At Google I/O 2019, Google will take a baby step toward offering a real smartphone lineup by launching something other than a premium smartphone: a mid-range Pixel is coming, and supposedly there will be two devices, called the "Pixel 3a" and "Pixel 3a XL," with identical designs. Hardware has been absent from Google I/O for several years, but these devices are pretty much a lock to debut at Google I/O—Google has already sent out a teaser for May 7.

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Mortal Kombat 11 review: Great gameplay, excessively packaged

May 3rd, 2019
Classic characters (klassic karacters?) Raiden and Johnny Cage face off in a nostalgic-themed arcade level.

Enlarge / Classic characters (klassic karacters?) Raiden and Johnny Cage face off in a nostalgic-themed arcade level. (credit: NetherRealm Studios)

The original Mortal Kombat arcade experience quite literally shaped my life in gaming—I've been a dedicated fighting game community member ever since. Looking back, the entire original trilogy of games feels special, and the early-year hype for Mortal Kombat 11 recently stirred up some of that nostalgia. After a long time of mostly ignoring the franchise's releases, I was genuinely looking forward to trying a new Mortal Kombat game.

As a somewhat serious fighting game player, I'm good enough to know I'm not particularly good. Fighting games are a pretty deep rabbit hole, and there is always more to dig. I'm registered to compete this August in Street Fighter V and the new (and still unreleased) Samurai Shodown at Evo, the annual global fighting game event in Vegas. I run a weekly night hosting players for a multitude of fighting games (but mostly Street Fighter titles). No matter the preferred title, though, I'm happy to nerd out and talk frame traps or fighting game theory.

I'm a fan of the Mortal Kombat series in general, but I stopped paying much attention after the third arcade title in the mid '90s. So before playing MK11, I caught up on some quick summaries of the rebooted franchise lore that came along with NetherRealm Studios' (NRS) Mortal Kombat 9 in 2011. My perspective on the game may very much be that of a lapsed fan these days, but those early titles will always hold a special place.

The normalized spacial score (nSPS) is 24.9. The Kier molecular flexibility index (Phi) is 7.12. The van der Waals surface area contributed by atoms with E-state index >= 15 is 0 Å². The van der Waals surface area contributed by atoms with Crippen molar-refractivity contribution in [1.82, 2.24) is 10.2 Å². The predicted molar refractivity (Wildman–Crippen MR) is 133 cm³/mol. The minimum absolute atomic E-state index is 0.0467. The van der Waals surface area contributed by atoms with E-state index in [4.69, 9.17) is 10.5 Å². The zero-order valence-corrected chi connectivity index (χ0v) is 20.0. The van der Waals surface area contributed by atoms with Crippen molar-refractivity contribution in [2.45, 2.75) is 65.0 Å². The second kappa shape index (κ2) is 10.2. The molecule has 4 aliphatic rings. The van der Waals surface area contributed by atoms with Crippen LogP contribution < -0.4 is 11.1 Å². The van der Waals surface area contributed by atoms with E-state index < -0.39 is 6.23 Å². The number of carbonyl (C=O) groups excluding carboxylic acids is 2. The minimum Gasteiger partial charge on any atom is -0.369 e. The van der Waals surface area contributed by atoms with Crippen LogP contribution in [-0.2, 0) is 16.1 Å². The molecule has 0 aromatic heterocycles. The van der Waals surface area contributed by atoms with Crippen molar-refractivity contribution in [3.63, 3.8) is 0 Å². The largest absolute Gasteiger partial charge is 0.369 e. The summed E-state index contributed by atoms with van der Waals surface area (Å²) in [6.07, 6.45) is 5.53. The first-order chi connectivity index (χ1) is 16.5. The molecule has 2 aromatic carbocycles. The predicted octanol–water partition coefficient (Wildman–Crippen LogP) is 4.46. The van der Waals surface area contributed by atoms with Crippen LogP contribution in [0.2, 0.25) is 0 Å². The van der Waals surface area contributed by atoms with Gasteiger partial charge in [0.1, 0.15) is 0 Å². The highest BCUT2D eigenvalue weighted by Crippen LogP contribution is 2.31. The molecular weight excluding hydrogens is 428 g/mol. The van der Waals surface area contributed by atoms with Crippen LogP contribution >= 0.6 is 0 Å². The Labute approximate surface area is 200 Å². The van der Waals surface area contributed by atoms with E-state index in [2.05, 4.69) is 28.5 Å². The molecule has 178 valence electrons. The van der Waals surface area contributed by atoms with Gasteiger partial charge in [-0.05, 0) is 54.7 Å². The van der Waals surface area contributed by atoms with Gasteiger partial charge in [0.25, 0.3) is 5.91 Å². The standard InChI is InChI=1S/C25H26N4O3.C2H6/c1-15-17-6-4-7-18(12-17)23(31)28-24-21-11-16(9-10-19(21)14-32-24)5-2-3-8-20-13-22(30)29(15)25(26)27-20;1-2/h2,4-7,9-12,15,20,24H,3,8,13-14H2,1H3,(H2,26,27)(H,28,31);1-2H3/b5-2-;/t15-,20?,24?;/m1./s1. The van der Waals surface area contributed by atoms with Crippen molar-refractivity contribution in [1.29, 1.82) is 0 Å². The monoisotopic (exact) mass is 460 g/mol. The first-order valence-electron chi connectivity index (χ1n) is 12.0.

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Video: Slay the Spire is a friendly game of death, but it was hard to get it right

May 2nd, 2019

Video directed by Justin Wolfson, edited by John Cappello. Click here for transcript.

Normally, we devote our "War Stories" videos to established and classic games of old. So what is a 2019 video game doing here?

Anyone who asks this question about Slay the Spire, made by a three-person studio in Seattle, hasn't played this wonderful title. It's arguably the most addictive, accessible, and strategy-filled digital card game we've seen in years. So we wanted to talk to its dealers about the game's irresistible properties.

The result is the above interview, which is peppered with developer Mega Crit's insights (and at least one Easter egg). We're glad we sought out this younger team, because their answers revolved largely around the Steam Early Access system, which is still a pretty small drop in the bucket of game design history. Designers Anthony Giovannetti and Casey Yano sought a passionate community's help to solve the game's early design problems, and the community's use of Discord and Steam forums were critical not just for fixing Slay's early issues but also identifying them in the first place.

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Posted in ars technica video, Ars Technica Videos, Features, Gaming & Culture, slay the spire, video, war stories | Comments (0)